Other People’s Words

Do you ever feel like real life gives sitcom writers some serious competition? Some things I’ve overheard in the past week:

In my dorm lobby:
Guy 1: Do you know when Halloween is this year?
Guy 2: Dude, it’s just the same day every year.
Guy 1: Naw, I would have noticed that by now.

The people eating next to me:
Guy: so I’ve seen you around a lot. Tell me a little about yourself.
Girl: let me recite a poem for you.
*Begins to whisper a sonnet*

Lobby:
Guy 1: So you’re like 75% straight?
Guy 2: Woah, too many significant figures.
Guy 1: 80?

Not that living people have a monopoly on “didn’t expect to hear that there” moments. From Saint Augustine’s City of God:

“Such people can do some things with their body which are for others utterly impossible and well-nigh incredible when they are reported. Some people can even move their ears, either one at a time or both together. Others without moving the head can bring the whole scalp – all the part covered with hair – down towards the forehead and bring it back again at will . . .  A number of people produce at will such musical sounds from their behind (without any stink) that they seem to be singing from that region” (14.24).

I guess this is what they meant by liberal arts education . . .

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The Art of Over-Interpretation: Grease

Why do people go to fancy shmancy liberal arts schools? So they can read too much into things. Like this:

Yesterday (after we realized that there were no new/decent shows to watch on Hulu) my parents and I decided to watch Grease on Netflix. You know when you are really familiar with a classic movie because you’ve seen remakes and references everywhere, but you realize that you’ve never actually watched it? While I’ve seen this movie before, it was too long ago for me to have picked up on anything besides the songs (but I really know the songs) so this was, in a sense, my first real exposure.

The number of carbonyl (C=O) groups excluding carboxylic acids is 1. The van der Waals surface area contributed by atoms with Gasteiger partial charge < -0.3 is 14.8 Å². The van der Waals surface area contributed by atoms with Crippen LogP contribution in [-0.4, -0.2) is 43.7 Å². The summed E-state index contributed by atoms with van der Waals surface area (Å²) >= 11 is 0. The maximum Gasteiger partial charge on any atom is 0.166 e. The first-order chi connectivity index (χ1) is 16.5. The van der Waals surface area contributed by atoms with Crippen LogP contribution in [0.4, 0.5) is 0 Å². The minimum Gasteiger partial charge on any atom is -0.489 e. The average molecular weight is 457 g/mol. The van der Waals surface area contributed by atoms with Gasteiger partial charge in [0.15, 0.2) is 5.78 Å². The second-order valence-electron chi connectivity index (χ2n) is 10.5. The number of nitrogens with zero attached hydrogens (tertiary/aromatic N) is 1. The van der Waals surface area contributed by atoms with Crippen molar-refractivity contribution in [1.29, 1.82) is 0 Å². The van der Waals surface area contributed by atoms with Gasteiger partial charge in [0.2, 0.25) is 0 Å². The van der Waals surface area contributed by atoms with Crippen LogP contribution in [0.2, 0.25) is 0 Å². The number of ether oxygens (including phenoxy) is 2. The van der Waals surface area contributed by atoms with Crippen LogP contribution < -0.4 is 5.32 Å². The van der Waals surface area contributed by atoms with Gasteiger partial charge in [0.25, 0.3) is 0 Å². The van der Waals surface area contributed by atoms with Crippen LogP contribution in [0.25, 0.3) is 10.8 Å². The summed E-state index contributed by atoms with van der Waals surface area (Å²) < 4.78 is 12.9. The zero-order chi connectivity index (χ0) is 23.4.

My reaction:

Me: Well that made High School Musical seem low-key and subtle. But I didn’t remember it being so dark and satirical. I thought the social commentary was interesting. 

Mom: The what?

Me: It takes the typical, romanticized notion of the 50s as a “simpler, more innocent” time in our country’s history and turns it on it’s head, showing a darker, grittier, almost socially dystopian* world alongside the nostalgic imagery.

There’s sexuality which is not only overtly expressed and reckless beyond expectations of “innocence” or respectability, but also grossly violent on the male end. Double standards for male and female sexual expression (slut versus stud) are blown up and clearly juxtaposed. Relationships based on mutual disrespect and power struggles are seen as normal. The ridiculous amount of conformity seems to make everybody into a fairly awful person. And it says something the most seemingly healthy/cute/romantic relationship occurs in the first five minutes when the couple is removed from society–lets not forget that Sandy didn’t “have” to change to be with Danny until their social environment and expectations ruined everything. And those dance moves. They clearly can’t be serious about those dance moves.